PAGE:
New York considers making outdoor dining a permanent fixture

The New York City Council held a hearing on Tuesday to consider a plan to make sidewalk dining – first allowed in 2020 as a temporary measure to help blunt economic fallout from the coronavirus pandemic – part of the new normal.

The plan to give permanent status to thousands of “streateries” outside of restaurants and bars has the support of Mayor Eric Adams and the New York Hospitality Alliance, an industry association.

Opponents say outside dining has created unsanitary conditions, helped draw more rats to sidewalks, drawn noise complaints in some neighborhoods and reduced the number of available parking spaces.

The Uniformed Firefighters Association has complained the sheds have narrowed streets so much as to delay their response and prevent them from safely raising ladders to windows.

The Coalition United for Equitable Urban Policy, an alliance of local businesses and residents, held a “Chuck the Sheds” protest rally over the weekend.

The 51-member council body will vote on the bill at a later date if it makes it through a committee vote.

The outdoor cafes were first permitted on a temporary basis under an “Open Restaurants” initiative to help offset the closure of indoor dining because of the pandemic, and later when severe capacity restrictions were imposed.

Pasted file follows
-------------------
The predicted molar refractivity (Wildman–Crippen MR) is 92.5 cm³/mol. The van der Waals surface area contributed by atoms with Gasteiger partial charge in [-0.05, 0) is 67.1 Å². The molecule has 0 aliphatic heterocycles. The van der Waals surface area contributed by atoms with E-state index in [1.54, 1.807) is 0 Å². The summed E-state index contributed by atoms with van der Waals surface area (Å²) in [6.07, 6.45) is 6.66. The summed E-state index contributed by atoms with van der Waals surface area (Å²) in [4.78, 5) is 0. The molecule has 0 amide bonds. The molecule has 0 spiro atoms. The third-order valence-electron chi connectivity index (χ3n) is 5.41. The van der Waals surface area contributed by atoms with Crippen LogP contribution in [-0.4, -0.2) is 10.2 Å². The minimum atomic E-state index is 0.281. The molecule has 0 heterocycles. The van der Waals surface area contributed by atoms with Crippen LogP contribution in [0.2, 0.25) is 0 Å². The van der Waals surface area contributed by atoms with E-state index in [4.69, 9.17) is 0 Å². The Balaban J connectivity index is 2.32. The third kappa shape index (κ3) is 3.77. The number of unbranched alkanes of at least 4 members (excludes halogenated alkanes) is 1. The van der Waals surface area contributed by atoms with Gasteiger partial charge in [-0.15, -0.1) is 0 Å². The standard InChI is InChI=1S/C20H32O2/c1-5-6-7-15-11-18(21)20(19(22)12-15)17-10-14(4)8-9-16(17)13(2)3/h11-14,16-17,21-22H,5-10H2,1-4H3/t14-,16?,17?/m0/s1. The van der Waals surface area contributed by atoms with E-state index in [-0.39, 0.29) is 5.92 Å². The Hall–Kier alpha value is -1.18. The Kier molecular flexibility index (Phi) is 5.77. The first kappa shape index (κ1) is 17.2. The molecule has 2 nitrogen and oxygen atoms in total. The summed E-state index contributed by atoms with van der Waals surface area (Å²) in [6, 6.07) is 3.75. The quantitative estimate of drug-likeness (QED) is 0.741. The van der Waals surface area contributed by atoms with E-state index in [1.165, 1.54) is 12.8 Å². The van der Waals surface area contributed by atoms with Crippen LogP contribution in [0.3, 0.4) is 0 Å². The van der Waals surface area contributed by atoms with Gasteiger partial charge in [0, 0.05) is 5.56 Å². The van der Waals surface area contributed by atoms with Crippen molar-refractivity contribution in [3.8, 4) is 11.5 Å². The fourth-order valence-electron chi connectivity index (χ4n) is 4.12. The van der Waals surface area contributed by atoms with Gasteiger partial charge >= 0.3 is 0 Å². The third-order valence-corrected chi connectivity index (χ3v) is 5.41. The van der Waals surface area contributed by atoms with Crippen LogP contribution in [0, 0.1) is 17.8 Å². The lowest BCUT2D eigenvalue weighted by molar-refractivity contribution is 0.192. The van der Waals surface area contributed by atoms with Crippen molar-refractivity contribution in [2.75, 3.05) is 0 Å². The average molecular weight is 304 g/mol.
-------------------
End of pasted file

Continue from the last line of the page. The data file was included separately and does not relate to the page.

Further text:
Restaurants were quick to set up makeshift structures of plywood and plastic sheeting, and many later installed more elaborate structures, some with heaters, suggesting they hoped the program was here to stay.

City officials and the restaurant industry have lauded the initiative for saving thousands of restaurants from closing permanently and enabling tens of thousands of workers to keep their jobs.

More than 12,000 restaurants and bars across New York, once the pandemic epicenter, take part in the program and 360 streets have been shut down to cars to expand space for outdoor restaurant eating, according to an online tracker.

Council member Marjorie Velázquez, who sponsored the bill, said the temporary program saved more than 100,000 jobs citywide.

“Beyond its positive economic impact, outdoor dining reimagined what the city could do with our streets,” said Velázquez, who chaired the committee holding the hearing.

Council members at Tuesday’s hearing questioned whether the city transportation department had the capacity to oversee such a program.

Some, concerned about the thousands of complaints logged against some restaurants, questioned what standards and enforcement measures would be put in place to ensure safety and cleanliness.

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